RE: Re: What are vibratome sections used for?

From:Paul Klosen

At 23:58 24/03/02 -0500, vous avez écrit:
>Can you really get decent EM from frozen sections embedded in plastic? 
>What sort of cryoprotection do you do?

I used the procedure described by L.-I. Larsson in Vol.1 of Methods in 
Chemical Neuroanatomy (pp. 195-196.

After fixation, the tissues are cryoprotected in a series of sucrose 
solutions (10%, 12% and 15% for 2 hours and finally overnight in 20% 
sucrose + 5% glycerol + 40 microM digitonin). All sucrose solutions are 
prepared in 100 mM phosphate buffer pH 7.4. The digitonin is supposed to 
improve membrane structure, but I have never checked whether membrane 
structure is impaired if I leave the digitonin out.

It is essential for EM work to use tissue slices that do not exceed 1 cm in 
at least one dimension. Ideally, they should be about 5 mm thick. The 
cryoprotected slices are then frozen in isopentane cooled to -60°C with 
liquid nitrogen. The -60°C seem to be important, because if frozen at 
higher or lower temperatures, after sectioning the floating sections curl 
up, and it becomes impossible to unroll them to obtain even immunolabelling 
throughout the section.

For preembedding EM work, even on vibratome sections, you will have to use 
some permeabilization agent if you want your antibodies to pentrate more 
than less than 1 micrometer. Some people use detergents, while some even 
suggest freeze-thaw cycles after cryoprotection the sections in DMSO. You 
may also use buffered ethanol (10%, 15% and 20% in 100 mM Phosphate buffer 
pH adjusted to 7,4). Permeabilize the sections for 5-10 min in each of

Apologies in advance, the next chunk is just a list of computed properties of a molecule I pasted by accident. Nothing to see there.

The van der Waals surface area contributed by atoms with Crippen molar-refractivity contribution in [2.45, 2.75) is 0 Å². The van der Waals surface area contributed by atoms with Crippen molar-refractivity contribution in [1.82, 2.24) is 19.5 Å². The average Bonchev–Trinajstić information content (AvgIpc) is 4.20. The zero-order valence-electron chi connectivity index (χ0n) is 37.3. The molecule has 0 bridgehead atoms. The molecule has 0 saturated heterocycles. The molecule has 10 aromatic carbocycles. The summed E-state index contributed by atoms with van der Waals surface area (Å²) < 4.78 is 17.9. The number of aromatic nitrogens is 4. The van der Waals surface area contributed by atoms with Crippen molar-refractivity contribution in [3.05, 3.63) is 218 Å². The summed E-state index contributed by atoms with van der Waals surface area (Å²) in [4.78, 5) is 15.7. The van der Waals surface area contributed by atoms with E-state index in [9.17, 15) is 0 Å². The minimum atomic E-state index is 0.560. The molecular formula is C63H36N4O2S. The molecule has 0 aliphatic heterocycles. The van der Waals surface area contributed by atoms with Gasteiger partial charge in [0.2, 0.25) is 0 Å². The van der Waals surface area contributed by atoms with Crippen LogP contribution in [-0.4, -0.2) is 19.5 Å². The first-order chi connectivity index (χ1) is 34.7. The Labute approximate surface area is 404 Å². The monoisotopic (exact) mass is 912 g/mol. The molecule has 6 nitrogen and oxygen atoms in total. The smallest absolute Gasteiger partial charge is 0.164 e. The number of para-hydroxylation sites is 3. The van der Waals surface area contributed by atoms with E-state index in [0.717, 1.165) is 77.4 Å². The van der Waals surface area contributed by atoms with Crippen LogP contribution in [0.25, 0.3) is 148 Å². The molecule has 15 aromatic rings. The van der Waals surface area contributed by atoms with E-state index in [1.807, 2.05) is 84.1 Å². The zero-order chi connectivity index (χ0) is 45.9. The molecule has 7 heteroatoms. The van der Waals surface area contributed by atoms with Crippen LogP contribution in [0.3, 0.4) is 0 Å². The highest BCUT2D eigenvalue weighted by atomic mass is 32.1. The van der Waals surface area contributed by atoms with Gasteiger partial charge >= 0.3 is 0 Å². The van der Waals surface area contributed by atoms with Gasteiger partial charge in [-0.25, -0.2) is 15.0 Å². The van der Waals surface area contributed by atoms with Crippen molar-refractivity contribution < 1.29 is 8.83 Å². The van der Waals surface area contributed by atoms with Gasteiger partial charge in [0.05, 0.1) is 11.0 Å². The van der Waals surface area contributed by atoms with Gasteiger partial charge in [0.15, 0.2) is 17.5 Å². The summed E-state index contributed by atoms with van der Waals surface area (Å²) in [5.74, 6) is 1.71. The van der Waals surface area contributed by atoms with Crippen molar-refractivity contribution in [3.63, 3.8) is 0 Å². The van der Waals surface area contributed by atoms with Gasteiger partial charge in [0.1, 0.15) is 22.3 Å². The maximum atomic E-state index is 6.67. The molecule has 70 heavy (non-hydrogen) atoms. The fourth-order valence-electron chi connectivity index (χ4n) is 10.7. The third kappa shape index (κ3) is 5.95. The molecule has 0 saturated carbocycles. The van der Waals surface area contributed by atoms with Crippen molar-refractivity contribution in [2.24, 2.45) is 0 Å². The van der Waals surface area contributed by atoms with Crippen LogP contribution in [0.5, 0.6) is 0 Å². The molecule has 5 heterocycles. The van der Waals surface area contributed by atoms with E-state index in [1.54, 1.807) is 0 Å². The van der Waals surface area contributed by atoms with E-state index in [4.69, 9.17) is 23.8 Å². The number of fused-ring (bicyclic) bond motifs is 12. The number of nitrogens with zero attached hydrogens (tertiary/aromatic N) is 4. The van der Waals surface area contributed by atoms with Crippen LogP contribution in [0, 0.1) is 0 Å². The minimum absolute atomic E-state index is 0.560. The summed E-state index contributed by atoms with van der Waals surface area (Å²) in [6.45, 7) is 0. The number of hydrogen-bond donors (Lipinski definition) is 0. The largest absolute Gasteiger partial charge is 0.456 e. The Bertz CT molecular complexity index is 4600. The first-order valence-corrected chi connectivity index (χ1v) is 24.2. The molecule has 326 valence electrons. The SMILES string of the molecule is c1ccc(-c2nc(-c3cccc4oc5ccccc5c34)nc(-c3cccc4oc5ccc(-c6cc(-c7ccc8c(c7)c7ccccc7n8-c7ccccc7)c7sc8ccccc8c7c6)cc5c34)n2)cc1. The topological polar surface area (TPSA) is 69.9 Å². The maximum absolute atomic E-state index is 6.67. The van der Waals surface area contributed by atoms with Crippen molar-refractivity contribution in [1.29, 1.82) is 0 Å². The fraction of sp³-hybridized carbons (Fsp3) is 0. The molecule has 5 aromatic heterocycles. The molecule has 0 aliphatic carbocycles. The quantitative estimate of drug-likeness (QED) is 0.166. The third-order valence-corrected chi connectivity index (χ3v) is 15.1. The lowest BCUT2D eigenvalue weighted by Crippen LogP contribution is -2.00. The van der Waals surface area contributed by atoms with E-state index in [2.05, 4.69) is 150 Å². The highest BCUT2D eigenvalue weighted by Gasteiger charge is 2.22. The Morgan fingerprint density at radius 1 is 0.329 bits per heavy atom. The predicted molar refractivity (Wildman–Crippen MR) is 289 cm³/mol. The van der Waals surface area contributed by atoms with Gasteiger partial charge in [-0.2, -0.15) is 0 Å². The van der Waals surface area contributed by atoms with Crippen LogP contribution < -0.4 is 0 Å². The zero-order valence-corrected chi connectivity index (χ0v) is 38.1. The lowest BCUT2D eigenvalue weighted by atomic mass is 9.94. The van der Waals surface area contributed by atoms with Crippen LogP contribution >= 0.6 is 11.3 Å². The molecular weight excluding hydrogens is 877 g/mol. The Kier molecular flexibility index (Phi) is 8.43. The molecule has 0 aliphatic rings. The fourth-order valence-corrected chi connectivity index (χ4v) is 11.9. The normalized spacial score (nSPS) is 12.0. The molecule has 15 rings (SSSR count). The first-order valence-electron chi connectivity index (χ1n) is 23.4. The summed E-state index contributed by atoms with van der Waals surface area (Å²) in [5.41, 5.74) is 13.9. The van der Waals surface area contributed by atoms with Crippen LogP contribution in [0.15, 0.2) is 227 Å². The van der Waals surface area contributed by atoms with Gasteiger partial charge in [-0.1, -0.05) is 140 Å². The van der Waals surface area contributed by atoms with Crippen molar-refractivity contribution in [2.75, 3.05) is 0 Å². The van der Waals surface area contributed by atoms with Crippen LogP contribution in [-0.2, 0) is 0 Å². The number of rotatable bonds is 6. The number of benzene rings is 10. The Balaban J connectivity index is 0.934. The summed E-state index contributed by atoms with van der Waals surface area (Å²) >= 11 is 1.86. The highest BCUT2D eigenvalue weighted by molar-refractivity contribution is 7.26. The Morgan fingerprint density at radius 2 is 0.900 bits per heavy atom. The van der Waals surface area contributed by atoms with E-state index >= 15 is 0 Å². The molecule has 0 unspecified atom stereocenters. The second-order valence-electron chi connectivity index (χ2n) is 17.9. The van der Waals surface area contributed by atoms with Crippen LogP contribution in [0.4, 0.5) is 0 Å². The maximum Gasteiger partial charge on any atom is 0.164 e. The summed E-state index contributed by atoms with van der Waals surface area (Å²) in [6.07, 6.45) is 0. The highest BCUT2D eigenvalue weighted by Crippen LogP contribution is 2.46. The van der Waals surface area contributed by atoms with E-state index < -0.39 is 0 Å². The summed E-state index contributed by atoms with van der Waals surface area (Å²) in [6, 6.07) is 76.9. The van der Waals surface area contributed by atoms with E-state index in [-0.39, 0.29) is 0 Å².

these (going up and down). The ultrastructure of membranes is affected 
though less than one might expect and antibodies penetrate almost througout 
the section. This technique works best when combined with an alcaline 
formaldehyde fixation.
You may look up a paper by Eldred (1983) in JHC 31(2):285-92.

Another trick to improve EM structure with preembedding work is to postfix 
the sections for 1 hour with GLUTARALDEHYDE after immunostaining and BEFORE 
peroxidase detection. Glutaraldehyde only slightly affects peroxidase 
activity. For peroxidase tract tracing, only glutaraldehyde works better 
than glutaraldehyde/formaldehyde fixatives. This postfixation with 
glutaraldehyde stabilizes ultrastructure, which otherwise will be impaired 
by the free radicals liberated during the peroxidase reaction. This can be 
seen on heavily labelled structures in preembedding EM ICC.

The combination of the above techniques allows the production of more than 
decent EM structure in floating frozen sections. Some of the 
permeabilization techniques are also usefull in vibratome sections. 
Especially the buffered ethanol procedure if you want to do only optical 
work on vibratome sections. I never found an antigen which would not work 
after this procedure it it worked with detergent permeabilization. And 
compared with detergents, this procedure is much more efficient and allow 
complete penetration of the immunoreagents throughout the sections (with 10 
min in each ethanol).

I hope this answers some of your questions.

                                                                        (o -) O
Paul Klosen, PhD
CNRS UMR 7518 Neurobiologie des Fonctions Rythmiques et Saisonnieres
Universite Louis Pasteur  12, rue de l'Universite
F-67000 Strasbourg, FRANCE
Tel.  Fax.

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